The origins of the classic combination are actually credited to King Henry VIII's Lord Chancellor, Cardinal Thomas Wolsey, during the early 16th century.

According to the All Things Georgian blog when the King visited Wolsey's home at Hampton Court, not far from Wimbledon, the chancellor's cook is said to have served wild strawberries and cream as a dessert.

At the time dairy was considered to be something of a peasant food, but because it was consumed by the King, the combination of the fruit and the cream is thought to have grown in popularity and now remains the number one single food item served at the All England Club.

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Kate, Princess of Wales - Patron of the All England Lawn Tennis Club - helped prep strawberries at the prestigious event in 2021. (Getty Images)
Kate, Princess of Wales - Patron of the All England Lawn Tennis Club - helped prep strawberries at the prestigious event in 2021. (Getty Images)

Wimbledon's strawberries and cream by numbers

Around 28,000kg of strawberries are consumed during the tournament each year served with more than 7,000 litres of cream, with 191,930 portions of strawberries and cream consumed during the championships in 2019, according to the official Wimbledon website.

The price for a portion of a minimum of 10 strawberries and cream at Wimbledon has remained at a very reasonable sounding £2.50 per serving since 2010.

The strawberries at Wimbledon are always grade 1 English strawberries of the highest quality from Kent, from LEAF-registered farms (LEAF is a charity promoting Integrated Farm Management balancing organic with chemical practices).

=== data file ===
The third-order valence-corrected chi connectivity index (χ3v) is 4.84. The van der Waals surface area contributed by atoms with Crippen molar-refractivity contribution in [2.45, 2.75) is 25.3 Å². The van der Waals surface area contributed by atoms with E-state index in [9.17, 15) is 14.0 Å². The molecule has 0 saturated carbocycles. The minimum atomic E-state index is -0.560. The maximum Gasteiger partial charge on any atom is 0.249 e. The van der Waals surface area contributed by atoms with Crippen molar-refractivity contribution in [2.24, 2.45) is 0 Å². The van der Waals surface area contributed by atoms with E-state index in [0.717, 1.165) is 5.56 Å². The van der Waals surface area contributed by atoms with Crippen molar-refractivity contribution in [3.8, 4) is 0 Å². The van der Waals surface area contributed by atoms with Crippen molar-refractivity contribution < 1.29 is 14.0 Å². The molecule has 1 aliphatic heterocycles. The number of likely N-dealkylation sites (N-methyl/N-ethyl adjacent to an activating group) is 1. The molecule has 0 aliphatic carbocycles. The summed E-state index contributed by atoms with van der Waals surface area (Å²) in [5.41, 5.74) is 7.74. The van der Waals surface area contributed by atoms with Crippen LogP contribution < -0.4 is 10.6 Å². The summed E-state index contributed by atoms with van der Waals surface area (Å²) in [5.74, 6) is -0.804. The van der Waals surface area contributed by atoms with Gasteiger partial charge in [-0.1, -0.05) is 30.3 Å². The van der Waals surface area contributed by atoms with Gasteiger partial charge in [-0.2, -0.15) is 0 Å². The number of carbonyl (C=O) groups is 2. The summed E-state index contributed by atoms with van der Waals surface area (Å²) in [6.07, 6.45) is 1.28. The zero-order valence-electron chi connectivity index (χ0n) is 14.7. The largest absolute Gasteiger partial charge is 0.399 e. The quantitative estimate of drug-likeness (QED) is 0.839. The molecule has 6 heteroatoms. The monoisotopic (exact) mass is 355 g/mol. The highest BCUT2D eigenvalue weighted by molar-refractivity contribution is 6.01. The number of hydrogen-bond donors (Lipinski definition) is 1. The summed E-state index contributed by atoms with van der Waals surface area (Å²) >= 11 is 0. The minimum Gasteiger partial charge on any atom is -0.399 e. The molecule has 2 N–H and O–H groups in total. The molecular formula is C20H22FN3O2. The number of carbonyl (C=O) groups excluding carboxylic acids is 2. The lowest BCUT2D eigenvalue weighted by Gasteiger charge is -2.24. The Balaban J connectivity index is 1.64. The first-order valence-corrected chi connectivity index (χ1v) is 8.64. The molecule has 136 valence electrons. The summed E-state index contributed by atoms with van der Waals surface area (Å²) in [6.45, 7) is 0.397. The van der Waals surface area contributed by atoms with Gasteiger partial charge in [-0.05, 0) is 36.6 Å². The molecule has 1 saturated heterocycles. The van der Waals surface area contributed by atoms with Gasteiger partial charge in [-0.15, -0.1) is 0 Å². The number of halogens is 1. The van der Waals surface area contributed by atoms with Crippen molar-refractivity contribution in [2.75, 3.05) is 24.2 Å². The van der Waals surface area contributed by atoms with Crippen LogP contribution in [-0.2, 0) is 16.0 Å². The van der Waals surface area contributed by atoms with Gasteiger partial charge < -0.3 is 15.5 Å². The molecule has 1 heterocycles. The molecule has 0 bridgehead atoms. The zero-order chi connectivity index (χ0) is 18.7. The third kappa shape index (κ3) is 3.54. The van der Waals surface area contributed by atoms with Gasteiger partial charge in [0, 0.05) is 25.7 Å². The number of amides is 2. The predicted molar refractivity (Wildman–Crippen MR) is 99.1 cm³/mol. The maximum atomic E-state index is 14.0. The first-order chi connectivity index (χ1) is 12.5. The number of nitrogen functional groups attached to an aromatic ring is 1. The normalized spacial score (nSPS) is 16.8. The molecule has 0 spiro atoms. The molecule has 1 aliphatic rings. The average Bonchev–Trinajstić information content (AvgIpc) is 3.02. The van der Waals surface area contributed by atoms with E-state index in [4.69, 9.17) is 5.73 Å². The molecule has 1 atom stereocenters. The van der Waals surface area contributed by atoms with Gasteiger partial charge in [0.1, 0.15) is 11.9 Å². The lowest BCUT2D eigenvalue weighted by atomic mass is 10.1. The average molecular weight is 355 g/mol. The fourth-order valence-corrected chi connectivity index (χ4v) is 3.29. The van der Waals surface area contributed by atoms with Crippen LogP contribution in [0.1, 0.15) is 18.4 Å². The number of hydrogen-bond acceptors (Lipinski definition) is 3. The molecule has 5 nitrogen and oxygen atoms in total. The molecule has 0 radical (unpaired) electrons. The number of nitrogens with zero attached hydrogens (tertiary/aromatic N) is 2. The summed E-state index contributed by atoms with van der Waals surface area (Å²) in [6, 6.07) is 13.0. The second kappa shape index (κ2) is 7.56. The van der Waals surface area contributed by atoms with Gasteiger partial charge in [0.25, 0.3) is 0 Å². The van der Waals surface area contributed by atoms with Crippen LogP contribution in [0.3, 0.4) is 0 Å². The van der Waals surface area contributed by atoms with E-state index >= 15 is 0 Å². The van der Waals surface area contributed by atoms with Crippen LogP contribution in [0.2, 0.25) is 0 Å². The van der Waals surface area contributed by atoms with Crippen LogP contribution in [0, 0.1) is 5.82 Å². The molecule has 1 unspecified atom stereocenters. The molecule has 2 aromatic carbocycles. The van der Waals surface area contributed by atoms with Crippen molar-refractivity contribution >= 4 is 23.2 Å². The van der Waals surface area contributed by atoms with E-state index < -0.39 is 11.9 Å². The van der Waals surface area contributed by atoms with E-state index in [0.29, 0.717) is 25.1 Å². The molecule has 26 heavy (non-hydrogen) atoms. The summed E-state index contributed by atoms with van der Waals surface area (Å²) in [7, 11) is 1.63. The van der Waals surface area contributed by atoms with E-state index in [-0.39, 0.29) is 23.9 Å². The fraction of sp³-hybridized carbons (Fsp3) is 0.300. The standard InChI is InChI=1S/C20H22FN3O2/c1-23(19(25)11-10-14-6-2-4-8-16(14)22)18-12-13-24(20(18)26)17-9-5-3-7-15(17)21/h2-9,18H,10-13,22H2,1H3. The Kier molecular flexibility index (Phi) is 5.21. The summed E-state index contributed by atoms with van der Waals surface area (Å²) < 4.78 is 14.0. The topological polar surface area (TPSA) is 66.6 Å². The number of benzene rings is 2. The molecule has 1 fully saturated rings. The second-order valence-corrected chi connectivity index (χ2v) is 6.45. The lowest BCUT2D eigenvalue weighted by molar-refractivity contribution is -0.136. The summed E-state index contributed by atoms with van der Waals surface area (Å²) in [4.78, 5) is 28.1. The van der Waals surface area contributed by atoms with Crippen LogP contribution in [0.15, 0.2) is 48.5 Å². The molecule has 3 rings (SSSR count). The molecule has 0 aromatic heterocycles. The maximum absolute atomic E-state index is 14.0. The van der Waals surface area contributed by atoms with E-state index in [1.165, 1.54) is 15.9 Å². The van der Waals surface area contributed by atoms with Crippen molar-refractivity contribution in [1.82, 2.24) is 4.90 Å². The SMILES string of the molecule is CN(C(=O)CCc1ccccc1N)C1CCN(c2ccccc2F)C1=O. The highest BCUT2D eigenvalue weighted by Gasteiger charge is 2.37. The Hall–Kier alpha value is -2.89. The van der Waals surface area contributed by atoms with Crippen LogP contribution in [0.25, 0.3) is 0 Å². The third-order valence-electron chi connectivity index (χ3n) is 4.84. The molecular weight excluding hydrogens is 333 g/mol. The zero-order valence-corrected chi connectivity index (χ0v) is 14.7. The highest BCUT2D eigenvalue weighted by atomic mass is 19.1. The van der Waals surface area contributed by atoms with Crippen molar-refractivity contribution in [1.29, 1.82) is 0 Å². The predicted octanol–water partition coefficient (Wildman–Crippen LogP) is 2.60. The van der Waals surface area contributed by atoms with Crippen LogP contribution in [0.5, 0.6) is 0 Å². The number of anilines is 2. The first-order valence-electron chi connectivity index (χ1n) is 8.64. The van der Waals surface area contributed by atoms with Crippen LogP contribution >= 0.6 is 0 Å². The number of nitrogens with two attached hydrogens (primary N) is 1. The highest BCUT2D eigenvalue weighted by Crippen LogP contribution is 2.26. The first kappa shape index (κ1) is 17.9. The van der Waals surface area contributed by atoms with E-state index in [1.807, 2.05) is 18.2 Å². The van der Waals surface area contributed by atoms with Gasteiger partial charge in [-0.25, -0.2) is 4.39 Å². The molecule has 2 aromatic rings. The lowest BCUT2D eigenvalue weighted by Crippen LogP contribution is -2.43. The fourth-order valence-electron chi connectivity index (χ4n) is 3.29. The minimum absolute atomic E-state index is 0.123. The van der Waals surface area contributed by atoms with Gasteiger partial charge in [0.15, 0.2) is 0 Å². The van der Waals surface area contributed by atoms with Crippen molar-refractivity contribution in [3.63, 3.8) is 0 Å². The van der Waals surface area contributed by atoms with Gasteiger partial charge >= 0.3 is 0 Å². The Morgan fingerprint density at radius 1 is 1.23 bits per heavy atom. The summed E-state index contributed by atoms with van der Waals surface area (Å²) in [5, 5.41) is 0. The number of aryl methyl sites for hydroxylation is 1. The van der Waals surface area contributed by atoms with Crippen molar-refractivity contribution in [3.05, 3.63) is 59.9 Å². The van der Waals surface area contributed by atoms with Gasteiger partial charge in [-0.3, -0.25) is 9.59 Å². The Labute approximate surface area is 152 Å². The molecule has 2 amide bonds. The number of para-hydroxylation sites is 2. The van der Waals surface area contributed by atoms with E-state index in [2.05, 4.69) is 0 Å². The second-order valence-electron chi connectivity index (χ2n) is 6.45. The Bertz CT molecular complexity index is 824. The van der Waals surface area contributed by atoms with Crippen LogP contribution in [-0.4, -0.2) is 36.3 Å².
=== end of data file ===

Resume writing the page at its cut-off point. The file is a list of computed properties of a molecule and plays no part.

To ensure the utmost freshness, the berries are picked at 4.00am, collected from the packing plant at 9.00am and are delivered to the club for inspection and hulling.

They are then enjoyed by guests on the same day as they were picked.

A box of strawberries destined for the Wimbledon tennis tournament, are pictured at Hugh Lowe Farms, near Maidstone, Kent on June 21, 2021. - Tennis eras come and go like Pete Sampras and Steffi Graf dominating Wimbledon and the baton soon to pass from Roger Federer and Serena Williams but one quintessential feature has remained unchanged -- the stawberries.  Hugh Lowe Farms, situated near Maidstone in the market garden county of England Kent, has been the sole source of the famed fruit so closely associated with the Grand Slam (Photo by BEN STANSALL / AFP) (Photo by BEN STANSALL/AFP via Getty Images)
Hugh Lowe Farms, situated near Maidstone in Kent, has been the sole source of the famed fruit so closely associated with the event. (Getty Images)

Of course, strawberries and cream aren't the only food and drink that has become synonymous with the famous event, Pimms has also become something of a drink of choice for spectators keen to quench their thirst.

In 2019 the tournament estimated that 276,291 glasses of Pimm's were served up to parched tennis fans, while there were also 18,061 serves of fish and chips, 6,147 serves of pasta for competitors, 4,242 serves of sushi for competitors and 64,703 ice cream portions.